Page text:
Be intentional about your mindset. Even though you’re not together in an office, you’re still acting as a host on behalf of the company. Do what you can to make sure the candidate is comfortable. Suggest a water or bathroom break if you know you’re beginning a call in the middle of a long interview slate. Ask yourself if there’s anything you’d usually do or say to build a connection at the start and end of interviews. For example, start with a friendly wave since handshakes are off the table; or transition off the call with a mention of why you love working with the next interviewer.
Don’t be afraid to talk about the physical office space, especially if that’s where the candidate will eventually be working. Mention how you’re looking forward to seeing the view of the city, or getting back to your team foosball tournament.
Ensuring a Smooth Experience
Finally, a few logistical details to consider when you’re gearing up to conduct your interviews remotely.
- Designate a point person for the interview slate (probably the recruiter or hiring manager), just like you would for an onsite. They should ensure that the candidate and interviewers have everything they need to interview effectively over video (eg, conferencing software, a quiet space, headphones). If your interviewers are working in the same office, reserving one conference room with one call link for the whole day can help simplify this process.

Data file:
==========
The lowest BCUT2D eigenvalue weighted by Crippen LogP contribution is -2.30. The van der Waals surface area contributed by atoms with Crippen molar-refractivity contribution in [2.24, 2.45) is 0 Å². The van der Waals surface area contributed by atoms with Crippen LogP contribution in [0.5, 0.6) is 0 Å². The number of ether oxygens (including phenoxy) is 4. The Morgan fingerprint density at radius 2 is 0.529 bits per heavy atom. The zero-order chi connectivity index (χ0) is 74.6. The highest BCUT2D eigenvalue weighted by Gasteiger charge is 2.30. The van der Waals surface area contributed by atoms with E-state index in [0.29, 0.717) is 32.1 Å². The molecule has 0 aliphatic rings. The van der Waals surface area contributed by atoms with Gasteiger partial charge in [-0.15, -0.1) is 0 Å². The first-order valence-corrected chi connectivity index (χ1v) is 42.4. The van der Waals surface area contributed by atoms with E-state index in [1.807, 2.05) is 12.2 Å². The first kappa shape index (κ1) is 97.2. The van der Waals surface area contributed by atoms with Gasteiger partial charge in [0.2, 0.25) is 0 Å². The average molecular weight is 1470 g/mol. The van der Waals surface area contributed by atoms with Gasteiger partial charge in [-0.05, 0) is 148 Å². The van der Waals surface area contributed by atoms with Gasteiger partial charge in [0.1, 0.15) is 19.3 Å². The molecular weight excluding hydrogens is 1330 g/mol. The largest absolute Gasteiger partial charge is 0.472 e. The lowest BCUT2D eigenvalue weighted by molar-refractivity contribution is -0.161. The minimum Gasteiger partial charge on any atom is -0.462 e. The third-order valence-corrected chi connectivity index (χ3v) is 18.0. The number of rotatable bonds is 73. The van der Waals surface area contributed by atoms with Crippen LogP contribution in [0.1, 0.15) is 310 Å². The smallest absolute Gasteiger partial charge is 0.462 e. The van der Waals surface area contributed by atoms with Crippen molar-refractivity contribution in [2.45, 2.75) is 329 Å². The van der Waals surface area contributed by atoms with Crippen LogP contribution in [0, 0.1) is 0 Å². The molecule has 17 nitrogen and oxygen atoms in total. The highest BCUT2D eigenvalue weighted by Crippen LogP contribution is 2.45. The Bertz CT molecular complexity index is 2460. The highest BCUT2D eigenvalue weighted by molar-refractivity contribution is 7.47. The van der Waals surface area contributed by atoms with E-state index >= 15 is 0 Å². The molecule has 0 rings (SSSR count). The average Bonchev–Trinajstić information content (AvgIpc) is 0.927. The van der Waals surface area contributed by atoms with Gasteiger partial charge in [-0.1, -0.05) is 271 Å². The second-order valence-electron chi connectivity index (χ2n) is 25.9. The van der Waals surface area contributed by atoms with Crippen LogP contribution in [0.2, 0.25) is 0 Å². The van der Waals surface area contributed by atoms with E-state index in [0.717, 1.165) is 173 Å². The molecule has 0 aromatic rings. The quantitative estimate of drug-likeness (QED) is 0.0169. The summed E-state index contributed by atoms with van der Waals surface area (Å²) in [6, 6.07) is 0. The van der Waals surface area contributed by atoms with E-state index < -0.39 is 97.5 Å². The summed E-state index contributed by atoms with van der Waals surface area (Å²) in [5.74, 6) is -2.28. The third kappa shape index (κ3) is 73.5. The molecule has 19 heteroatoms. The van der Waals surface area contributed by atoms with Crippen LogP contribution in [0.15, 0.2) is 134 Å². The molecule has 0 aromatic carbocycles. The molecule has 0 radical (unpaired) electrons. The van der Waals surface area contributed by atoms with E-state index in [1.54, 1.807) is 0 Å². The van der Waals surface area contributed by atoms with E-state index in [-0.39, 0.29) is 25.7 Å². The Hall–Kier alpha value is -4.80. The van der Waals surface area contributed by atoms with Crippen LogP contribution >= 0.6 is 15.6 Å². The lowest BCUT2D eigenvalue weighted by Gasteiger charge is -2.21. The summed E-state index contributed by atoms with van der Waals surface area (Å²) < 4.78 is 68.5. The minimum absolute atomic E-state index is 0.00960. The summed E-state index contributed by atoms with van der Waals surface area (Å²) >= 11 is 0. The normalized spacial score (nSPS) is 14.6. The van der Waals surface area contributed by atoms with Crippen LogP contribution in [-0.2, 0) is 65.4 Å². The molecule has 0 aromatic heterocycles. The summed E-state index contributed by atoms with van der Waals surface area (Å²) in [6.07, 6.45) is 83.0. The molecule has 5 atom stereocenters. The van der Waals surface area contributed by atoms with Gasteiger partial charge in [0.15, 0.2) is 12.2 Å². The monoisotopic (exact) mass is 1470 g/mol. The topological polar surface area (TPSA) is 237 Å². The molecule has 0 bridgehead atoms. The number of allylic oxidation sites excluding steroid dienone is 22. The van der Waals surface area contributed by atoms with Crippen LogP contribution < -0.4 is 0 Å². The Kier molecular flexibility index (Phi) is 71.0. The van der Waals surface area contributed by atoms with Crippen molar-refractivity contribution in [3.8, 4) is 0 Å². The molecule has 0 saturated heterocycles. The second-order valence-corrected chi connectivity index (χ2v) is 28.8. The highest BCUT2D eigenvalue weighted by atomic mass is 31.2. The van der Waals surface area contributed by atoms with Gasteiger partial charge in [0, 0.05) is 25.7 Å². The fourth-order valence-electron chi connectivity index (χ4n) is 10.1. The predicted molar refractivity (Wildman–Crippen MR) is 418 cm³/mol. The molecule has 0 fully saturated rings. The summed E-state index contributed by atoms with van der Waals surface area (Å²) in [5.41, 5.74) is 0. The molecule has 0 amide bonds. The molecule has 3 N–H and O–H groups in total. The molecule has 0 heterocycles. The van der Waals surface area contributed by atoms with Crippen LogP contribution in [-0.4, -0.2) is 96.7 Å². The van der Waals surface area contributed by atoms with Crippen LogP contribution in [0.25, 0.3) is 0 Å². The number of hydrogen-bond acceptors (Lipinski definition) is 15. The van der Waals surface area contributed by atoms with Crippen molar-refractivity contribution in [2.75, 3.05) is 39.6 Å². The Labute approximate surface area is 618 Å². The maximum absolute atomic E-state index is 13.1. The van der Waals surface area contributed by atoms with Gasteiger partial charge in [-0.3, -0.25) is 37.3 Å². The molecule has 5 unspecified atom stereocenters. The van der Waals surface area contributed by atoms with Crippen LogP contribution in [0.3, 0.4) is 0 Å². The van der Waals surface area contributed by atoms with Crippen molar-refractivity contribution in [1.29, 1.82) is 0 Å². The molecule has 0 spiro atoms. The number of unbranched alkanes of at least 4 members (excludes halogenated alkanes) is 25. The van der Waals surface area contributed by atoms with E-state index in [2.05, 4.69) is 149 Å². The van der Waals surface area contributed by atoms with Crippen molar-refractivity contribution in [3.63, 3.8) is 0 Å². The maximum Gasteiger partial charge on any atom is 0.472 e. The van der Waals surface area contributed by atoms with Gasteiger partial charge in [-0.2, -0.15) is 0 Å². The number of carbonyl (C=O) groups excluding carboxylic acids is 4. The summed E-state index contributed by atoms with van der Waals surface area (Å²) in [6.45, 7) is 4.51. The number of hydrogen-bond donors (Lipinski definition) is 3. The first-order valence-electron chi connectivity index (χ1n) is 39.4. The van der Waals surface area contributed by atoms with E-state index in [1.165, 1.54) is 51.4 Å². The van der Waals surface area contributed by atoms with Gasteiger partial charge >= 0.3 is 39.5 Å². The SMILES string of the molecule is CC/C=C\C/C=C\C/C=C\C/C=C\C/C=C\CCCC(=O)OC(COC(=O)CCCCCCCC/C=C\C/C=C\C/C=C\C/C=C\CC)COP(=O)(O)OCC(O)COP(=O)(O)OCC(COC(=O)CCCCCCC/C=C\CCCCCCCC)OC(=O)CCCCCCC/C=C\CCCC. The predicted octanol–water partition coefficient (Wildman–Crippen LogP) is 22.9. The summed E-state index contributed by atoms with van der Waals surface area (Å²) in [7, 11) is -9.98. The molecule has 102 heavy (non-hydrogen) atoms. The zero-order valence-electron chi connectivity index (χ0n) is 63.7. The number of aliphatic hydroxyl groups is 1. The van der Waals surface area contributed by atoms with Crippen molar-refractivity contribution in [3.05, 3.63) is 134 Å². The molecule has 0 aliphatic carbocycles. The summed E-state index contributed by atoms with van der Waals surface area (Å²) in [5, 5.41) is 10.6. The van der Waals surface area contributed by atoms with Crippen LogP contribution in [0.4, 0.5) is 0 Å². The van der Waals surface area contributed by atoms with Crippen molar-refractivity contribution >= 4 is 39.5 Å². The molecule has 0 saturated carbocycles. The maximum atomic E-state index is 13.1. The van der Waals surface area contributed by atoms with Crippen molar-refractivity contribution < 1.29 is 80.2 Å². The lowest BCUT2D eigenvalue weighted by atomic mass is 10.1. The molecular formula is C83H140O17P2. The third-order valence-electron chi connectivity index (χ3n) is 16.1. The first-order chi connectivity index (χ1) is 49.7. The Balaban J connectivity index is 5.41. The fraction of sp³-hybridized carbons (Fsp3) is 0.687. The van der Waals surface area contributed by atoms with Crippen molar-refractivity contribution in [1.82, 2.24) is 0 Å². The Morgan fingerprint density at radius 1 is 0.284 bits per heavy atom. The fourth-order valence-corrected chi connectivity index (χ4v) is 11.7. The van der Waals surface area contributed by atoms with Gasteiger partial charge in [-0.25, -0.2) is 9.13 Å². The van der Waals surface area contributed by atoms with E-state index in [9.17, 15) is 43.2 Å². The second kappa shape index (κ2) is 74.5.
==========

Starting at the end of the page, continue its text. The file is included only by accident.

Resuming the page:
- Do a quick review of general video call etiquette. Remind the interviewers that they should always make sure the candidate can see and hear properly at the start of the call. Raise awareness of any privacy issues (for example, hiding their bookmarks bar and closing out screens containing private company data before a screenshare). Also remind the team to try and limit fidgeting (especially tapping, which is noisy over video call).
- Check in with everyone on how the videoconferencing application works, so that each interviewer is comfortable enough to do some light troubleshooting (in case the candidate runs into any issues). Let your IT staff know about the interview, so that they can also be on standby.
- Make sure to have back-up plans. For example, what if someone’s wifi goes down? Should the interviewer call the candidate, and if so, where can they find the candidate’s phone number? Let the candidate know who they should contact if something goes wrong mid-interview.
- Ensure smooth transitions. Figure out who will take over from who, when, and how. (For example, should the next interviewer just sign into the call link at the designated time? Wait for someone to tell them to log in?)
- Have an end of day wrap-up, just like you would if the candidate was onsite. This provides the candidate a chance to ask any outstanding questions, and for the recruiter or hiring manager to communicate details like the decision timeline.
While your team might be new to conducting interviews remotely, these tips will help ensure that every candidate has a great experience. And when your candidates enjoy their time learning about the company, your brand (and your candidate close rate!) improve. If your team is hiring software engineers, Triplebyte can help. Our directory of highly-skilled, technically-assessed software engineers can help you source candidates for your job openings.